Voice/Vision Holocaust Survivor Oral History Archive

Lanka Ilkow - October 12, 1991

Religious Life

So your family was ko...kept kosher.

Oh very, very kosher.

Was it a religious family?

Very religious. Shabbos the Gentile people worked for us, you know.

Where did you go to shul on Shabbos?

We, we just had--in the next village, the villages was so close that we walked to the next village to shul. Or they had minyan and uh, there was a Kalstein family and they had a big house. So and they had a, like a bar, they called it Korcsma. So they was there davening all the time.

Like a shtieble.

In a shtieble, yeah. It was always minyan. But, uh.

What was a Friday night like in your house?

Oh, Friday night we liked it because Friday night we had always chicken soup, you know. And, we had our own chickens, but if they killed our own chickens the children didn't want to eat, you know. So they bought always a chicken. Or they fooled us or so, we just saw later there's missing one. Because we had chickens, geese and everything we had. So uh, uh, so we had always chicken you know, for Friday night and the same thing farfeel carrots and all these things mother made. But we liked the most was like uh, she make beans, they--you know, I can't find here this kind beans. Very sweet, those beans, big beans. And she used to make it. They called it galarit you know, with uh, uh, bay leaves in it. And sweet and sour she made it. Oh, we loved that, the children, everybody. So like--and Saturday we had always two kugels in our potato, and they made from a cornmeal like kugel my mother. Oh, she made a cherry kugel. We had a lot of fruits. We dried the top. If you went on our attic we had nuts and fruits and ap...all kinda apples. And then they make sauerkraut and they put apples in that sauerkraut. So we always went sticking our hand that we should catch an apple you know, during the winter. So uh, one thing when--before that year when they took us away, so my father was taken to a labor camp.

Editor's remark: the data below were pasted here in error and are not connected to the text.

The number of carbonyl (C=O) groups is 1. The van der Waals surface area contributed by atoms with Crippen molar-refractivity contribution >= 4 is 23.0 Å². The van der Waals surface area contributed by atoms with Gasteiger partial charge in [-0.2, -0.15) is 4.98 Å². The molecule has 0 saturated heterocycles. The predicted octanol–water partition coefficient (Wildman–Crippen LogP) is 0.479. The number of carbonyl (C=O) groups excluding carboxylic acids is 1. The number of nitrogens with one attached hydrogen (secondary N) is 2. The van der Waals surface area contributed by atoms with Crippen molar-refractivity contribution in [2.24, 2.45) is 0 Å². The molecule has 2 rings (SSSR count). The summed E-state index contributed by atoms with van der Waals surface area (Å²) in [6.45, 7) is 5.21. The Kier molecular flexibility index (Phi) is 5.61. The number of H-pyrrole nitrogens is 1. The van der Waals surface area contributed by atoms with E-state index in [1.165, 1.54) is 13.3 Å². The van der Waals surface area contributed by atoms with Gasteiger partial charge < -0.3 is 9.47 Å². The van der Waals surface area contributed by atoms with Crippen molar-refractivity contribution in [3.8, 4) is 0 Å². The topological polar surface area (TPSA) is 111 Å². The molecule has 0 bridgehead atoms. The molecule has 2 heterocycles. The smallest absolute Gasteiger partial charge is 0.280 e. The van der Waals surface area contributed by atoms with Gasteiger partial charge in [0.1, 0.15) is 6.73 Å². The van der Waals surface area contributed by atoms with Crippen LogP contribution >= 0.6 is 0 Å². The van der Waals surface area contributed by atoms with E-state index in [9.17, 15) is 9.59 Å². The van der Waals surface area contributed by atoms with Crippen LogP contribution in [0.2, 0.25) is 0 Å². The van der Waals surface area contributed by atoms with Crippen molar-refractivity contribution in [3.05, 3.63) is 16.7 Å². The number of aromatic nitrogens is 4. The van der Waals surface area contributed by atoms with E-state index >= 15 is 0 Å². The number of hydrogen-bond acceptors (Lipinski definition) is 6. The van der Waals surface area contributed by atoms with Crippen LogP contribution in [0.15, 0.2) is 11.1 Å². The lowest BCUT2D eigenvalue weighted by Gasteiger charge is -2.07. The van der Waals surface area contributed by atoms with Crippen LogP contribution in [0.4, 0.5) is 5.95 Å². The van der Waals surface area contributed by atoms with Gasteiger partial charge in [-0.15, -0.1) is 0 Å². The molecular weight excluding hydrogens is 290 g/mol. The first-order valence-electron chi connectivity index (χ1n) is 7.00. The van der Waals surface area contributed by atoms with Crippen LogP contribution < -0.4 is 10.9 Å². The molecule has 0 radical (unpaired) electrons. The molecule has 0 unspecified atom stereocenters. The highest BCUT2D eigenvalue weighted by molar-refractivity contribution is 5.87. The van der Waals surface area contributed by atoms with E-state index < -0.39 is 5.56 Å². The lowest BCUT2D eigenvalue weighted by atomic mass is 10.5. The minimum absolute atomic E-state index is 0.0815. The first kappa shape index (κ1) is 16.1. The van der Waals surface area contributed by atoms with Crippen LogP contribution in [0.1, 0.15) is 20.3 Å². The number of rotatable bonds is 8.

What year? 1939?

Uh, no in, in, uh...


Forty--'42. And my brother, and my brother run back for some reason and they didn't bother him. So my father was taken to labor. But they brought him came back home. Let, they let him go home. He worked on the fields by the Hungarian rich people. They give him uh, even a lotta uh, uh, wheat to take home, which we make flour out it. But it wasn't--during the war it wasn't allowed to make white flour, only black you know, dark. You couldn't bleach it. But on the black market, my father did it. So we always had challahs, white challahs. But uh, but it wasn't allowed to have uh, to make the flour white.

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